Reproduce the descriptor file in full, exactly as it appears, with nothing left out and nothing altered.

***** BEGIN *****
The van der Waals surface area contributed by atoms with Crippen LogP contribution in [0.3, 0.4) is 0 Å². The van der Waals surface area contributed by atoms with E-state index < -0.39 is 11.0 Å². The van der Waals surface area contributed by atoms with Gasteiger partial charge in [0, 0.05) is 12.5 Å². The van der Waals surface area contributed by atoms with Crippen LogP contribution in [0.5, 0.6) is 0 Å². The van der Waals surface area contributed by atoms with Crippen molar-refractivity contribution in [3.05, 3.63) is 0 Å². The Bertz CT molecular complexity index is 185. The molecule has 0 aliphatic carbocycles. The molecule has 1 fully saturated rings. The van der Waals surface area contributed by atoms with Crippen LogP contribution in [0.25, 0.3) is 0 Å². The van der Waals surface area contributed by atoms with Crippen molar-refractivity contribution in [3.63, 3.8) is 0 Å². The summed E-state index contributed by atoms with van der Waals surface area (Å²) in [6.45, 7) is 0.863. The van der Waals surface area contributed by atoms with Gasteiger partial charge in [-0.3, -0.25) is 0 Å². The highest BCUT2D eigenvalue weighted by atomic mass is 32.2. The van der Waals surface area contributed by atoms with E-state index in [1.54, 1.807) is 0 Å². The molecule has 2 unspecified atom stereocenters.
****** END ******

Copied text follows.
The van der Waals surface area contributed by atoms with Crippen LogP contribution in [0.3, 0.4) is 0 Å². The van der Waals surface area contributed by atoms with E-state index < -0.39 is 11.0 Å². The van der Waals surface area contributed by atoms with Gasteiger partial charge in [0, 0.05) is 12.5 Å². The van der Waals surface area contributed by atoms with Crippen LogP contribution in [0.5, 0.6) is 0 Å². The van der Waals surface area contributed by atoms with Crippen molar-refractivity contribution in [3.05, 3.63) is 0 Å². The Bertz CT molecular complexity index is 185. The molecule has 0 aliphatic carbocycles. The molecule has 1 fully saturated rings. The van der Waals surface area contributed by atoms with Crippen LogP contribution in [0.25, 0.3) is 0 Å². The van der Waals surface area contributed by atoms with Crippen molar-refractivity contribution in [3.63, 3.8) is 0 Å². The summed E-state index contributed by atoms with van der Waals surface area (Å²) in [6.45, 7) is 0.863. The van der Waals surface area contributed by atoms with Gasteiger partial charge in [-0.3, -0.25) is 0 Å². The highest BCUT2D eigenvalue weighted by atomic mass is 32.2. The van der Waals surface area contributed by atoms with E-state index in [1.54, 1.807) is 0 Å². The molecule has 2 unspecified atom stereocenters.